Octane-Based Excise Taxes on Gasoline Slammed

A government plan to differentiate gasoline excise taxes based on fuel quality will raise the tax burden for the country's oil companies, benefiting only a few firms owning sophisticated refineries, analysts said.

Troika Dialog brokerage said the Finance Ministry's proposal could raise the tax burden for the oil industry next year to $4.9 billion, or $260 million more than it would otherwise pay. By 2010, the industry may end up paying an extra $1 billion.

"The Finance Ministry seems either to be living in a dream world or is not supportive of the oil industry to propose such measures," Troika said in a research note.

The ministry has proposed reducing the excise tax on high-octane gasoline of Euro 4 and 5 standard by 12.6 percent, while increasing the tax by 7.5 percent on Euro 3 standard gasoline from 2010, Interfax reported Tuesday.

It said the ministry proposed raising the tax for gasoline with lower octane numbers of 92 and 80 by 7.5 percent and 46.8 percent, respectively, from 2009.

The current rates, introduced in January 2005, are $153 per a ton of high-octane gasoline and $112 per ton of low-octane gasoline.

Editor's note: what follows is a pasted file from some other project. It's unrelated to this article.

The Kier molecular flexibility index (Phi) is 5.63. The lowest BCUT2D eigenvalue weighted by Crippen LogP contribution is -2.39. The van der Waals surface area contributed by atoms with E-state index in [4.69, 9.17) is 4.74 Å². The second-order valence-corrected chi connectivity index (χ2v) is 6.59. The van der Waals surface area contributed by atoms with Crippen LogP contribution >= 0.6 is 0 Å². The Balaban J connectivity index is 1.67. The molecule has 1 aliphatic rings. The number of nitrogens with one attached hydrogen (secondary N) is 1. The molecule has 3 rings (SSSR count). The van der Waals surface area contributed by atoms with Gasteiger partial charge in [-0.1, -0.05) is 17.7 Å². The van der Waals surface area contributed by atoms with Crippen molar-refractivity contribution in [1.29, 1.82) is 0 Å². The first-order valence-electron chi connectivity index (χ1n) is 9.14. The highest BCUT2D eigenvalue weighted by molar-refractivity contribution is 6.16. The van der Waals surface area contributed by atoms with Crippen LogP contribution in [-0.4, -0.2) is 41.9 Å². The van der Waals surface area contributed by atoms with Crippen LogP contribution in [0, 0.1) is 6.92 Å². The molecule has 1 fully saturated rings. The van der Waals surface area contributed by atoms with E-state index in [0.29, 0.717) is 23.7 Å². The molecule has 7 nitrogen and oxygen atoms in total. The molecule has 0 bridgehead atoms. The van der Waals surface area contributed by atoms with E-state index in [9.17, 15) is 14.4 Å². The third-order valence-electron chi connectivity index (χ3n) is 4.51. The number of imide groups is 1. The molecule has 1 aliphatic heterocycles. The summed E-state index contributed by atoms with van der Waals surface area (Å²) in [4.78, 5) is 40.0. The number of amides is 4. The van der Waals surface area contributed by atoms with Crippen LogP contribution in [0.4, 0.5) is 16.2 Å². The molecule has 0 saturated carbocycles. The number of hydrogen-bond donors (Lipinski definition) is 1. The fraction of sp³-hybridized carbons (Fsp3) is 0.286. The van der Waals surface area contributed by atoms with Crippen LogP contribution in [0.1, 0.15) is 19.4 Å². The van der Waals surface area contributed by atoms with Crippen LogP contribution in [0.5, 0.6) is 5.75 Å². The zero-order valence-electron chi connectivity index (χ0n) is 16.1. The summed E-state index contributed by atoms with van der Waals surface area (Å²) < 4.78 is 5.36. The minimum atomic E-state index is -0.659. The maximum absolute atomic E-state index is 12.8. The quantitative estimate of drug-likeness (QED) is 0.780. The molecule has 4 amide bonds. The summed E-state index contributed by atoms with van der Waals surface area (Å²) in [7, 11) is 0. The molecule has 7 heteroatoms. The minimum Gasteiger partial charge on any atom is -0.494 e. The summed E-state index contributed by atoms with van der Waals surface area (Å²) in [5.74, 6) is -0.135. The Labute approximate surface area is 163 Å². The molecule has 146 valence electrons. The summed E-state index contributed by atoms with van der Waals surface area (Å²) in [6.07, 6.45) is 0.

"With current prices at the pump, we very much doubt that oil companies will be able (or allowed, for that matter) to pass the tax increase on to the end consumer, especially agricultural ones that use mainly low-octane gasoline," Troika said.

Analysts at Deutsche Bank and UniCredit said the measure, designed to stimulate the production of more value-added and environmentally friendly oil products, could be positive for companies with more sophisticated refineries.

"We expect the changes to have a positive effect on those companies which have already modernized their refineries, such as LUKoil, TNK-BP and Gazprom Neft," Deutsche Bank said in a research note.

"But other companies ... will have to make investments to improve the quality of refined products that they produce."

Alfa Bank said the suggested proposals, which are likely to have a negative short-term impact on oil firms, might be positive in the medium and long term.